The following measures are taken before a CT Angiography are:

  • Risks and benefits of the procedure are explained
  • Nothing by mouth at least 4 hours before the procedure
  • To avoid caffeine at least 12 hours before the procedure
  • To avoid smoking at least 12 hours before the procedure
  • If there is a history of allergy to contrast material, then corticosteroids may be given prior to the procedure
  • If the individual is breastfeeding, it is advised to pump the milk and store it so that it can be used until the contrast clears from the body (which usually takes about 24 hours)
  • For CT Coronary Angiography – beta-blockers may be administered prior to the procedure

Intraoperative details

Anesthesia: It is usually not required.

Duration: A CT angiogram can last between 30 minutes to 2 hours, depending on the procedure that is being done.

Description of the procedure

The individual is made to lie on their back on the CT table and an IV drip is put in place to deliver the contrast material. Once the contrast is injected, the CT table is positioned and aligned to get the best images, and as the procedure progresses, the table is moved through the CT machine as required to capture all the images in the region of the body being evaluated. For some procedures, the individual may need to hold their breath, while for others, ECG leads may be attached to the body to simultaneously assess the heart rate and rhythm. Once the procedure is completed, and the quality of the images is confirmed to be adequate, the individual can proceed to be discharged.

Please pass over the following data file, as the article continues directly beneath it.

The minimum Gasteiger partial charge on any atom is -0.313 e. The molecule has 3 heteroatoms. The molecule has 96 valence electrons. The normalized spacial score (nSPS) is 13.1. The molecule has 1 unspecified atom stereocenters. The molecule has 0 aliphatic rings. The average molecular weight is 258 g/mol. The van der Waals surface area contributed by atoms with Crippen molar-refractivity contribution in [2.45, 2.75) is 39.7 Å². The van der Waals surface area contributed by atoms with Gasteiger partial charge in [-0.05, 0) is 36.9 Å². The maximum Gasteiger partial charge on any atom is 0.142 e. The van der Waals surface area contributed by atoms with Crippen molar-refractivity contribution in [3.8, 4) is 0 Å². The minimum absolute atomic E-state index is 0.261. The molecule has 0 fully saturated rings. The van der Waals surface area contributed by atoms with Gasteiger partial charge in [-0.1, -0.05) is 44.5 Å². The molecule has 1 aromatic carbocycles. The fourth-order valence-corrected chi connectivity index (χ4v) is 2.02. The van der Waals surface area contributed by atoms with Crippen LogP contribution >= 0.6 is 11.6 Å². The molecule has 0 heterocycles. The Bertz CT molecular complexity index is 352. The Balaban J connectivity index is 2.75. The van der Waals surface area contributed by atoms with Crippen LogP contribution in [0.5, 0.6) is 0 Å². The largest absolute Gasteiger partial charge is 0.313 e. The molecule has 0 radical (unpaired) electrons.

Post-operative advice

CT Angiography is done as an outpatient procedure, and the individual can leave once the procedure is complete. If the procedure was done under sedation, then the individual is moved to a recovery room, where they are placed under observation till the sedation wears off.

Common post-procedure complaints are:

  • Mild pain at the site of the placement of IV drip

Medications: None required.

Review: It is required by the attending specialists.

Return to normal activities: The procedure poses no limitations to normal daily activities, however, the level of activities and rest required is advised by the attending specialists.

Role of diet/ Exercise/ Lifestyle changes

No specific measures are required to be taken after a CT Angiography procedure unless specifically advised by the attending specialists.

Complications

Some complications although very rare, that are associated with Computed tomography angiography include:

  • Severe allergic reaction to the contrast material with symptoms of hives, nausea, vomiting, breathlessness, loss of consciousness, low blood pressure
  • Increased risk of cancer due to exposure to the radio-contrast material
  • Risk of kidney failure in individuals with compromised kidney function
  • Cardiac arrest

Prognosis

The prognosis of CT Angiography is excellent, and it has a lot of benefits that include that it is cheaper than catheter angiography, it can eliminate the need for surgical interventions, it is noninvasive, and is associated with fewer complications.

When to contact the doctor or hospital? / Indications for hospitalization if required

CT Angiography is done as an outpatient procedure, and no hospitalization is required. If there is a severe allergic reaction to the contrast material used, with symptoms of hives, breathlessness, loss of consciousness, low blood pressure, it is advisable to seek immediate medical attention.

Suggested clinical specialists/ Departments to consult for this procedure

  • Radiology
  • Cardiology